10.The favourable taxation of housing, such as capital gains tax relief on main residences, stimulates demand for owning houses but does little to stimulate supply. This has helped to encouraged investment in housing as a substitute for pension provision. The council tax is regressive and there has been no residential revaluation for 25 years.

Government focus on home ownership

11.Government schemes, such as Help to Buy, that promote home ownership do not tend to help the people most in need. Despite home ownership being a flagship policy objective of all governments, it has decreased over the last ten years, particularly amongst younger people.

12.The rented sector is also under growing stress, rents are rising in the private sector and waiting lists remain high in the social sector. Efforts to bring large institutional investors into the sector have so far achieved little. The Government’s recent increases to stamp duty in the buy-to-let sector, aimed at helping first time buyers, are likely to discourage smaller landlords. With a greater number of poorer tenants living in the private rented sector, the housing benefit bill has ballooned in recent years.

Wider Government policies

13.Constant tinkering by Government can cause volatility in the housing market, discouraging building by the private sector. Contradictions between actions of the Government and other policymakers have also contributed to uncertainty. To take a current example, the Government is seeking to encourage home ownership but forthcoming changes to capital requirements by the Basel Committee on Banking Supervision are likely to restrict the ability of smaller banks to provide mortgage finance.7

14.As the historic quotes in Box 1 demonstrate, these are longstanding problems. Fixing the housing market remains one of the biggest challenges facing this country.

Box 1: Same old problems?

Construction of new homes

[1983] “There is likely to be a critical lack of supply unless large-scale building programmes are undertaken immediately … too few homes are being built to satisfy the projected demand.”8

The planning system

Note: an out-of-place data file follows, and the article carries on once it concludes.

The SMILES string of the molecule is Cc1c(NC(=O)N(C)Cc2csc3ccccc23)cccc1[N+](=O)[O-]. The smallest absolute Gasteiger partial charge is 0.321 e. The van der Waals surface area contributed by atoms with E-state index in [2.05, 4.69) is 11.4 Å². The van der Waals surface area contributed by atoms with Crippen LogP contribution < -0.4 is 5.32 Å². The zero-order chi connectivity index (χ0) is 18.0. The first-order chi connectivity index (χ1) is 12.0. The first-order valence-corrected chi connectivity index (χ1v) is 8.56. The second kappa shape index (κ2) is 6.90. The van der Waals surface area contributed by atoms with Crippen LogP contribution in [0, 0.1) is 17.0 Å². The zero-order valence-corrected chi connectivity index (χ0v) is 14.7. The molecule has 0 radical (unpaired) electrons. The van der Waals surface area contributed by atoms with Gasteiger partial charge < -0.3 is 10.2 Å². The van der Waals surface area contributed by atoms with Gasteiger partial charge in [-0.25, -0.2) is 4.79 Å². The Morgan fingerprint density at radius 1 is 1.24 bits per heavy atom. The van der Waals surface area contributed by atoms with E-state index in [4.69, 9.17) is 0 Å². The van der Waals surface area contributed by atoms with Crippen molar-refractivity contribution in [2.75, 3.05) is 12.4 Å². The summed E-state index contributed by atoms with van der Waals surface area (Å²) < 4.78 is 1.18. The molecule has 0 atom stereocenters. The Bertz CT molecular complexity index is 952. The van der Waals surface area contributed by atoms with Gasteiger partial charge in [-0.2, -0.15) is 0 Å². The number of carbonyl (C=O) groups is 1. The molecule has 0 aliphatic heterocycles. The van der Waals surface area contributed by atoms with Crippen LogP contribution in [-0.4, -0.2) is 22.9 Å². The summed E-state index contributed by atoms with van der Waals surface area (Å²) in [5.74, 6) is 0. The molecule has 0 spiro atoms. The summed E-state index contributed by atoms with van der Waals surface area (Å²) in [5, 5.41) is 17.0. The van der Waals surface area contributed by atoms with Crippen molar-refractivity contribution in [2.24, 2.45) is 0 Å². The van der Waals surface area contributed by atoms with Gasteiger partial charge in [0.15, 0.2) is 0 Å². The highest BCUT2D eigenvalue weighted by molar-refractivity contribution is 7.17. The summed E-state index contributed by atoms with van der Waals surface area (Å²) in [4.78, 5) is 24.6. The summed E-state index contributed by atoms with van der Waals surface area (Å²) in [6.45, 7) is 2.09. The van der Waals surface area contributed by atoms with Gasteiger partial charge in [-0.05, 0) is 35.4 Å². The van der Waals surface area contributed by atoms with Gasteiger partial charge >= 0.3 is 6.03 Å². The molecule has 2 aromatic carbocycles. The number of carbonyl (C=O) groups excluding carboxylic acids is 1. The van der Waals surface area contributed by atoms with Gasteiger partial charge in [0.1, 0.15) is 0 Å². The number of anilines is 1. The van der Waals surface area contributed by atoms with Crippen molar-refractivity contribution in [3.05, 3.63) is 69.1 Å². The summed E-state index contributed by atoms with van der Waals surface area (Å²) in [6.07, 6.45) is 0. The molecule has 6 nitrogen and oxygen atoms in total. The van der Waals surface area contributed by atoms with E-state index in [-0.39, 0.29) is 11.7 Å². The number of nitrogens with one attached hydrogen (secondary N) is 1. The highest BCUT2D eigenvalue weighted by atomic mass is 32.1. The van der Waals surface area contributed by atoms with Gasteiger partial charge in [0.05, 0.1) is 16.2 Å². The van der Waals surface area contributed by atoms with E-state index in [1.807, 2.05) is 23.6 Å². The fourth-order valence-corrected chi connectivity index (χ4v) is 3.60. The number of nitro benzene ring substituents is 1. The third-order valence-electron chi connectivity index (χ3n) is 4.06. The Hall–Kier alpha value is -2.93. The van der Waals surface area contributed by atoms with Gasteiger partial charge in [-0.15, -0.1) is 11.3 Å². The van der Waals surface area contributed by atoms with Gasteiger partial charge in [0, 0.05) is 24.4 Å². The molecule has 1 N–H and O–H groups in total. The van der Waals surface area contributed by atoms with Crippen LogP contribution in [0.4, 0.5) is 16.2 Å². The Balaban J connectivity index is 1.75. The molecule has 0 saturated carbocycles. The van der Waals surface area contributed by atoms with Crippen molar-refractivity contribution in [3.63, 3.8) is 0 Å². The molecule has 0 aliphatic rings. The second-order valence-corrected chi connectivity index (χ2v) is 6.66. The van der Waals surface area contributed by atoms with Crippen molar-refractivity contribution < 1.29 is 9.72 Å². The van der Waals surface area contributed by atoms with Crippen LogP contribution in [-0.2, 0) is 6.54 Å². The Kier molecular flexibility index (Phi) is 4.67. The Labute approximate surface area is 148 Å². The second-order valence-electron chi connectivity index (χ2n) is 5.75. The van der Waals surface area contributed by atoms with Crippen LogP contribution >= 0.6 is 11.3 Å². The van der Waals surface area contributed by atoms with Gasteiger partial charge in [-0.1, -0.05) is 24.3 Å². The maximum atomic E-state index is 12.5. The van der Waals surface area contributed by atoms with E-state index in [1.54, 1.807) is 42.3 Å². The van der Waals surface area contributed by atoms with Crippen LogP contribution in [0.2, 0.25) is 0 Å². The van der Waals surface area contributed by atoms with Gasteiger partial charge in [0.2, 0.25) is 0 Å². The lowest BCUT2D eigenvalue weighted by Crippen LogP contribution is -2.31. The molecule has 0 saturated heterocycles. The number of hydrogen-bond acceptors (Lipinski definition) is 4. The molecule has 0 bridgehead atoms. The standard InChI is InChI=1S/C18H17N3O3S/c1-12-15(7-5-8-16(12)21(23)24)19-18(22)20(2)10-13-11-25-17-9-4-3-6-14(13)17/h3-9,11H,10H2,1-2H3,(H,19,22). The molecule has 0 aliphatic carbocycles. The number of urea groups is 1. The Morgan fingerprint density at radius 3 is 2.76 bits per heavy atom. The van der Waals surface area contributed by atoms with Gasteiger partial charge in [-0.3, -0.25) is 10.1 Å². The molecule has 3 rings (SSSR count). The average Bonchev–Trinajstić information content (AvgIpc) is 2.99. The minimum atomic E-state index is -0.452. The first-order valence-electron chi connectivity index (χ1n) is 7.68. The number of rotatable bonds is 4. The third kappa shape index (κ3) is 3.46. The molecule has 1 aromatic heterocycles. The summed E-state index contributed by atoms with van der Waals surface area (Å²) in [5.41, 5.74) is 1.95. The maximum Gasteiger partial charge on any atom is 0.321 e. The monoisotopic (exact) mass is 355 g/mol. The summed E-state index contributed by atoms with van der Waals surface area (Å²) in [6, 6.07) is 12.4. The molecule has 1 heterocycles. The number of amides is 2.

[1978] “The fact is that an adequate supply of building land depends on both private landowners and local authorities playing their part. Neither has much incentive to do so at present. Until this is recognized by the government, the prospect of a “land famine” in some areas will continue.”9

The existing housing stock

[1975] “This country’s housing is in such a mess … because of the under-use of existing stock—both a cause and effect of low mobility—and it is here that political action needs to be taken”.10

Government focus on home ownership

[1977] “The Conservatives have for some time favoured public assistance to those wishing to buy homes, but unable to stand on their own feet … there has been too much official action in the housing sphere that set out to help one category of householder, but turned out to cause new distortions in the wider pattern of housing provision … The general tendency of such policies has had the effect of assisting those who are already satisfactorily housed at the expense of those who are not.”11

Wider government policies

[1977] “Housing has suffered more than most activities from successive lurches of Government policy in recent years.”12

5 ‘The Housing Anguish’, The Times, 22 December 1969

6 See Box 1

7 Changes to the standardised model which smaller banks are required to use will require them to hold substantially more capital against mortgage lending than is required at present.

8 Smith, B. (1983) ‘Crisis in housing ‘by 1986’’, The Times, 14 February.

9 Letter to The Times from Clifford Dann, Chairman of the Public Affairs Committee at The Royal Institution of Chartered Surveyors, 27 June 1978

10 Letter to The Times from Horace Cutler, Leader of the Opposition, Greater London Council, 11 August 1975

11 ‘Handouts for Home Buyers’, The Times, 4 November 1977

12 ‘Toward Agreed Housing Policies’, The Times, 24 October 1977